David Gordon dies aged 85

David Gordon died on January 29th 2022 in NYC. We have lost one of the key movers and shakers of the Judson Church Post Moderns.

He thought he’d be a teacher, then an artist, and eventually followed a colleague into a modern dance class where he found his passion.

New York, 06/02/2022
By Jody Oberfelder

When I first moved to New York, I saw an audition post for David Gordon that stated “Dancers must be 5’6” or over. I called up and said, “That’s discrimination.” The voice on the other end said, “We know.” So it wasn’t the right company for me, being a short mercurial dancer. He simply wanted a taller company to balance the magnificent height of his wife Valda Setterfield, and his own bear like power.

David Gordon died at age 85 this week on Jan 29th in NYC. We have lost one of the key movers and shakers (or should I say movers and walkers) of the Judson Church Post Moderns. Our whole generation is formed by what came before: this begat that, and that spawned other people who rebelled, thereby opening the next wave of makers who counter and challenge. Our ideas of what dance IS has shifted so much since the early pioneers of Modern Dance. We are influenced by this history, living in its wakes. We are connected via history and the ever-changing present.

I remember seeing “Chair Dance” and wondering what the hell was going on. It was so matter of fact, so playfully serious, so opposite his forbearers’ ultra-dramatic chair dances of Anna Sokolow and others. Finding moves that incorporate the everyday, the present, and creatively maneuvering actions into simple, yet deep complex forms made you think. Is this dance? Does it matter?

I got an internal taste of this movement, performing in Steve Paxton’s work in 2013 at MoMA, and in Simon Forti’s pieces “Dance Constructions 2018” in a gallery for five months in MoMA’s show: “Judson Church: The Work is Never Done.”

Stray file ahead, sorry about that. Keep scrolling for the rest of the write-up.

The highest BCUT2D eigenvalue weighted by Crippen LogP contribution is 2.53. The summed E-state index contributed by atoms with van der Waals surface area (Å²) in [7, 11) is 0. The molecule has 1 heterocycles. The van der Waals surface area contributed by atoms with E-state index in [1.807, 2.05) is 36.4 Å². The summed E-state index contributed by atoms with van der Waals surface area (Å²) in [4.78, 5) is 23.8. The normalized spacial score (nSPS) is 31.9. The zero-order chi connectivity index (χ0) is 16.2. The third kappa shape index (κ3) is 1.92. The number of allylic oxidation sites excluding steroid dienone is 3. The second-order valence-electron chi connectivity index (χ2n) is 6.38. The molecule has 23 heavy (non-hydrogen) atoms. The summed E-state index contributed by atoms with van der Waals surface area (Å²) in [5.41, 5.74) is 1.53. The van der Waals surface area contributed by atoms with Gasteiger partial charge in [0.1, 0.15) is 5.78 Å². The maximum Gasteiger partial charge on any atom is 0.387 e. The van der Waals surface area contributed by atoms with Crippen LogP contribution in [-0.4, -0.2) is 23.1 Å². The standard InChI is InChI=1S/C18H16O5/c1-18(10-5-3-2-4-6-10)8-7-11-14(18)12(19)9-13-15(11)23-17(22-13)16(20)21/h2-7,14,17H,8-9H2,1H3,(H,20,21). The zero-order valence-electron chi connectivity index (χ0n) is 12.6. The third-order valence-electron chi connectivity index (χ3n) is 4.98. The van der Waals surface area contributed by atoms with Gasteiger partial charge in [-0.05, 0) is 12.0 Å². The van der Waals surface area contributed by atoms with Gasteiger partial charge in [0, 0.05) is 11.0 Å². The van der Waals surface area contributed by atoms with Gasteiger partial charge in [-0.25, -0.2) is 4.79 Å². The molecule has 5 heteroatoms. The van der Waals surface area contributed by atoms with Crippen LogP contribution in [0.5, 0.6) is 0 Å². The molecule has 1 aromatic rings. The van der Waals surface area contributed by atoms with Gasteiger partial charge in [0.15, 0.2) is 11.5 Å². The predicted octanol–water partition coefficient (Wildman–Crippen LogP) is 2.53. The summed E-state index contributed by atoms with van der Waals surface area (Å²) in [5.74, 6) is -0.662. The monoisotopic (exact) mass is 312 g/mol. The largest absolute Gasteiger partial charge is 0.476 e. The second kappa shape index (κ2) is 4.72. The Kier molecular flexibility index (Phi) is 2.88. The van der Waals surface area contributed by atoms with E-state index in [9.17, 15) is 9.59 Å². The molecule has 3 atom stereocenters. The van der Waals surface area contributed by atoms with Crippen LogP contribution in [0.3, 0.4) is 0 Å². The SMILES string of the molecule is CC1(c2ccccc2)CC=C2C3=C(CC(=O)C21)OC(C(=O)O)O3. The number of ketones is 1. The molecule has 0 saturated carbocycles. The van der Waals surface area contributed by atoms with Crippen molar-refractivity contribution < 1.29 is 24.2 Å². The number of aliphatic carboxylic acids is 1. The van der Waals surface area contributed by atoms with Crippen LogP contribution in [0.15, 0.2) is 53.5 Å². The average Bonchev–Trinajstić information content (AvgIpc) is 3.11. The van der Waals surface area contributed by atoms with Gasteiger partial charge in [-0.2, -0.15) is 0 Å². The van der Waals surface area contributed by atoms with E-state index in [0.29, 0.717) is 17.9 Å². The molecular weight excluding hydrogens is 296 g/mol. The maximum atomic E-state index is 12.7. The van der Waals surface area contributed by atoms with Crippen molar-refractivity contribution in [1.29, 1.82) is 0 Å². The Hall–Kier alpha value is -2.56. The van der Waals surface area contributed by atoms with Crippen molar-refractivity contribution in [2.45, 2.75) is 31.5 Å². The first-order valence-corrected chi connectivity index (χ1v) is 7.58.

The idea of not to push, to just be present, to do the task at hand, paramount to the wave of post modernism, was everywhere in this program. And seeing it through a modern lens, somehow impassioned. David Gordon showed “The Matter 1971/2018”, in which he recenters his earlier work with present day commentary. The performers were amazing and so cleverly in the zone. David’s performance was clearly positioned in this vibrant array of rebels, making its mark with his own iconoclastic brand of humor via a crack the human condition.

David Gordon was born on the Lower East Side on Ludlow Street. He thought he’d be a teacher, then an artist, and eventually followed a colleague into a modern dance class where he found his passion. He and his wife to be Valda Setterfield, fresh from the UK, both danced with James Warring. She was forever his love and muse. And together they birthed a son. Ain Gordon, now an accomplished playwright, was born.

In the early 60s, Robert Ellis Dunn was teaching a composition class shaking up the traditional ABA, Rondo mimicking of musical forms, and asking key questions about making things with movement. Also in this group were Meredith Monk, Lucinda Childs, Trisha Brown, Steve Paxton and Yvonne Rainer. They all started showing their work at Judson Church. A handful of them, including Douglas Dunn and others, formed Grand Union, a wild improvisation group in the 70s. I saw one of their final performances first year I moved to NYC. Sitting above in the balcony at La MaMa, I was amazed, flabbergasted, amused, and confused. I was that audience member who felt with a bird’s eye view, watching them in real time negotiate, argue, splinter off in their own orbits, and come together somehow. I felt so young and naïve and knew somehow that these were historical moments. David Gordon offered intense physicality, and witty ways with words. Here we witnessed dance that was not just about the technical training, and that the end goal might be something other than a shiny packaged show.

I’m impressed with the collaborative closeness of these groups, cross-hatching of ideas, freewheeling and yet highly intellectual practices. Everyone brought their own sensibility to the next branch of the Modern Dance Tree.

On the great continuum, in the evolution of our dance forms, the life and work of David Gordon leaves an impression. My memory of David Gordon’s work is mostly black and white, recorded stills - stark pre-digital photos, remnants archived. We inhale the fermented ideas once so rebellious, the imprints of dances left behind in the air. It’s tangible. We inadvertently incorporate the experimental climate of the postmodern, into the post-post-modern, and whatever we call it now, into new ways of seeing, working, and bringing into life a live form into our own practices.
Then, now. David Gordon, thank you for creating, and being part of our dance world.


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